A settler is a person who has migrated to an area and established a permanent residence there, often to colonize the area. Settlers are generally from a sedentary culture, as opposed to nomads who share and rotate their settlements with little or no concept of individual land ownership. Settlements are often built on land already claimed or owned by another group. Many times settlers are backed by governments or large countries.

Settler (Asimov)

Settlers are fictional human colonists that replaced the earlier Spacer emigrants who were in dominance in the vague period between Isaac Asimov's Robot series near-future short stories (of the type collected in I, Robot) and novels.

Settler (disambiguation)

A settler is a person who has migrated from the land of his or her birth, or who takes up residence on land and cultivates it, as opposed to a nomad.

Settler or settlers may also refer to:

  • The Settlers (novel), a Swedish novel by Vilhelm Moberg
  • The Settlers, an American novel set in pre-state Israel, by Meyer Levin
  • The Settlers (band), a British folk band of the 1960s and early 70s
  • Settler (Asimov), the word used in the context of Isaac Asimov's Robots-Empire-Foundation series
  • The Settlers of Catan, a German board game commonly shortened to "Settlers"
  • The Settlers, a computer game series
    • The Settlers (video game), the first game in the series
  • Sporting Life SETTLER, an electronic betting calculator designed by Sinclair

Usage examples of "settler".

Up till now, to his own surprise, all three of his fellow absconders had acted as if he were still one of them, in equal peril from outsiders-or settlers, like the Meldrums-and therefore bent, as they were, on escape.

Perhaps the best view of all, however, is that after the early settlers of Eastern Polynesia were released from the conservative influence of Western Polynesian technology, they tanged some of their adzes and made other innovations in their artifacts.

Bob, on the previous evening, now rushed into the mind of Arabin, and he called the settler aside and informed him of it, and inquired if he thought his men would steal or conceal the horse.

These traditions may well betoken the dispersal of early settlers from the Hauraki area.

I see for Colonel Bogey perhaps the basic stores and tool pack which are given to a star-world settler joining a colony.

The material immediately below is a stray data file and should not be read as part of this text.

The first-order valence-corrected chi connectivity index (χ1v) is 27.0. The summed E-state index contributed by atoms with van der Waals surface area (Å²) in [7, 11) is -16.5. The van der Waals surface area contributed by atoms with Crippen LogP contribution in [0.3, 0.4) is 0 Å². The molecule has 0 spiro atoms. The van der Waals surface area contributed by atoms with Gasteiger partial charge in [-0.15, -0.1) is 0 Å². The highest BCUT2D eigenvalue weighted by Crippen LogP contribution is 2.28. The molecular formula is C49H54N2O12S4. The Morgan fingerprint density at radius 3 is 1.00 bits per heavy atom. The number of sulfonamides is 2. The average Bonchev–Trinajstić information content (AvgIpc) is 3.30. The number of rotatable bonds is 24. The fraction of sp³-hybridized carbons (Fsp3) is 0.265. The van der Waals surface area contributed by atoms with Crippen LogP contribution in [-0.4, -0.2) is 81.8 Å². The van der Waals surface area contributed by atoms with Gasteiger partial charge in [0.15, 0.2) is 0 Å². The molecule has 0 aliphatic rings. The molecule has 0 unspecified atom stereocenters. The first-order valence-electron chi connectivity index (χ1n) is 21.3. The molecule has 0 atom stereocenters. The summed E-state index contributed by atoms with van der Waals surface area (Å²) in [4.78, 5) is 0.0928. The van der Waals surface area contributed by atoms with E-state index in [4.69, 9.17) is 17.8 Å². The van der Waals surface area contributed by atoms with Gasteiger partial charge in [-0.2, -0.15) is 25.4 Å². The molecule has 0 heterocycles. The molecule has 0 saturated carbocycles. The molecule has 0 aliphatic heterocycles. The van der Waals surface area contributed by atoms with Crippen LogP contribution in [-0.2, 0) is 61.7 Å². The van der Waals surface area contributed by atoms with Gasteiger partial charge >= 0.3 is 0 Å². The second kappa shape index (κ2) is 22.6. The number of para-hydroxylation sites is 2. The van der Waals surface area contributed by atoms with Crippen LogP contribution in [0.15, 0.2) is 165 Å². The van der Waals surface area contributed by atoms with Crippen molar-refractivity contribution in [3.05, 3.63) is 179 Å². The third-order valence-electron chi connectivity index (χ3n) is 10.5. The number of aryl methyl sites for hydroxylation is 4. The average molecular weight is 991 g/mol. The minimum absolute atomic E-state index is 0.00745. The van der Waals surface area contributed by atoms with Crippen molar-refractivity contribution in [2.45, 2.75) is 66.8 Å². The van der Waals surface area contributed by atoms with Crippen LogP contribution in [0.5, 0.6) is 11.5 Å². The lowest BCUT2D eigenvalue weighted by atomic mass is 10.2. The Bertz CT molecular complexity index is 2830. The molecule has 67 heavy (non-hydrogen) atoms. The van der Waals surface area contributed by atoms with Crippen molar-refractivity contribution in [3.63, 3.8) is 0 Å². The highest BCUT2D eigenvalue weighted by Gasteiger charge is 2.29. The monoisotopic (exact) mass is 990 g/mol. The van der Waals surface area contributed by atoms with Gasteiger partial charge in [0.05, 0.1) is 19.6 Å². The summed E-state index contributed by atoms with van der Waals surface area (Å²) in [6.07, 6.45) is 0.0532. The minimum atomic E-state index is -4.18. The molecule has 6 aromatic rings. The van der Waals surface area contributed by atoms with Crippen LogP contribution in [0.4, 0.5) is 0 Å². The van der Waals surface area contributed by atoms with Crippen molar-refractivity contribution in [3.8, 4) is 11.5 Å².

Swanee noticed the one they called Bowler at the far side of the courtyard from the musicians, talking to a group of six human settlers.

I was simply submitting arbitrarily selected insights as to the character and background of Centennial and its settlers, and I could depend upon the home office to polish whatever segments they might want to publish.

No wonder the cetacean settlers wanted nothing to do with the local humanity.

That of the Spanish settlers was entirely ineffectual, and has remained so down to the present day, when still the shattered remnants of the Lules, Lenguas, Mocobios, and the rest, roam on their horses or in their canoes about the Chaco and its rivers, having received no other benefits from contact with the European races but gunpowder and gin.

The weather having cleared, the settlers climbed the height above Granite House.

About this time the settlers cleared three acres of the plateau, and the rest was preserved in a wild state, for the benefit of the onagers.

Most of the people who walked the streets were either emancipists, ticket of leavers or active prisoners, and all felt they had just cause to resent authority and to keep some things secret from the free settlers whom they disliked almost as much.

Derian hoped Firekeeper could work out something that would enable Ewen and his settlers to come to terms with the Beasts.

Tedric to order Ewen Brooks and his settlers to leave the land west of the Iron Mountains, how Tedric had not only agreed to do so, but to issue a declaration making such settlements illegal.

New England shall have risen to its intended grandeur, it shall be as carefully recorded among the registers of the literati that Adams flourished in the second century after the exode of its first settlers from Great Britain, as it is now that Cicero was born in the six-hundred-and-forty-seventh year after the building of Rome.